Does your mind feel frazzled and full of too many things to juggle? The combination of fast and busy lives and the information overload of so much use of technology is causing your brain to overflow!
And it’s becoming a real issue for our kids. Think of it – our children are growing up from the get-go with this digital overload and they're just adapting to it. But not always with great outcomes: Anxiety and Attention Deficit Disorder (ADD) are rife amongst children and teenagers.
Most of us adults had slower, simpler childhoods with much less technology and no internet connection (imagine that!). Our brains were allowed to develop with more free and creative play, and our lives were generally slower and less stressful.
Many parents say they’d love their kids to have less screen time and be less ‘addicted’ to screens and they think their children spend too much time indoors. But do you, like many parents, feel that it’s a battle you can’t win?
Well, it’s not too late for you to take charge of your kids’ lives – and your own – to cut down the digital overload and get some headspace.
Your children can still have a simpler, creative childhood, but it will take a bit of effort on your part to design it this way. Cultural trends – and the big businesses behind the media, toys and digital products - will make your job tricky. But it’s totally doable!
Read on for 5 Ways to free up Childhood from Technology, 5 Ways to Simplify Your Child’s Home Environment, and finally 5 Ways to Find More Headspace in your Own Life.
5 WAYS TO FREE UP CHILDHOOD FROM TECHNOLOGY
Media – whether from the TV, video games, radio or internet – is highly stimulating and is also not very creative (ie. it’s mostly passive).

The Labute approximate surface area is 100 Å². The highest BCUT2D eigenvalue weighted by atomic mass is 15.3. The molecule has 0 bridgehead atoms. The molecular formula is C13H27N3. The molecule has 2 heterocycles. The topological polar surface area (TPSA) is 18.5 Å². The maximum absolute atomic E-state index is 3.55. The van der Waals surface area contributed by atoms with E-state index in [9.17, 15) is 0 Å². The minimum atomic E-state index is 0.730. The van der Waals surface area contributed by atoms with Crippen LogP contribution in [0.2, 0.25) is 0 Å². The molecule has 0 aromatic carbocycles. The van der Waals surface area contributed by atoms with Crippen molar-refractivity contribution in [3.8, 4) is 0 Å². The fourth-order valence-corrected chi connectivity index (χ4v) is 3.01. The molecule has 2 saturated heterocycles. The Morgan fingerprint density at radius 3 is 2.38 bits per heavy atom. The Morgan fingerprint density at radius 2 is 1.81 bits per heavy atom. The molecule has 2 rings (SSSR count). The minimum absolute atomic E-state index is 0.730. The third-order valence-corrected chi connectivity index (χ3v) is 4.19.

Using devices robs your kids of time doing imaginative and physical play, whether that’s in the garden or inside doing craft, blocks, drawing etc. Sure, there are many creative games online where kids make songs, pictures and so on, but these are highly-structured and don’t get them to innovate or find out-of-the-box ways to do things.
So to give them more free time to be creative and active, here are 5 things you can do to cut down on your children’s digital overload:
1. Remove or Reduce Screen Time
OK this is an obvious first tip! But you CAN do this!
Firstly, if you have a baby or toddler here’s a great chance to avoid screens altogether. Remove it now and your toddler will get used to not having it pretty quickly (especially if they don’t see their siblings doing it!). My 4yo daughter has watched TV at other people’s homes and knows all about it, but she almost never asks to watch TV or online shows because it’s just not part of her life. She also never sees her parents watching TV or Youtube videos!
If your child is older and already in the habit of iPad games, TV shows or video games, read on for some ways you can control it or remove it.
2. Avoid Getting New Devices
BEFORE you purchase an X-box, iPad or laptop for your child, decide whether you want them to be spending a lot of time in front of the screen.
It’s a slippery slope – once you have a device it’s a real effort to control the amount of use it gets. If you’re prepared to make this effort, fine, buy one. But if you can see now that it’s going to be a battle, then just DON’T BUY IT! Just because your child’s friends have one does not mean he/she has to have one. You’re the parent – you decide.
3. Have a Technology Agreement with your Child
These days most schools require kids to own an iPad or laptop at some stage. But this doesn’t mean you should let your kids have constant use of it. Draw up an agreement with them about how much screen time they can have each day and get them and you to sign it and put it on the wall.
Here’s a recent blog post I wrote about reducing screen time – at the end of it I provided a copy of an Device Agreement you can use with your child.
4. For When you Just Need a Break
There are so many other quiet play options, instead of the TV or iPad, when you need your child to have quiet time and let you get on with cooking the dinner! They can do drawing, painting, playdough, sticker books, sensory play etc. Here’s a blog post I wrote full of play ideas you can engage them with!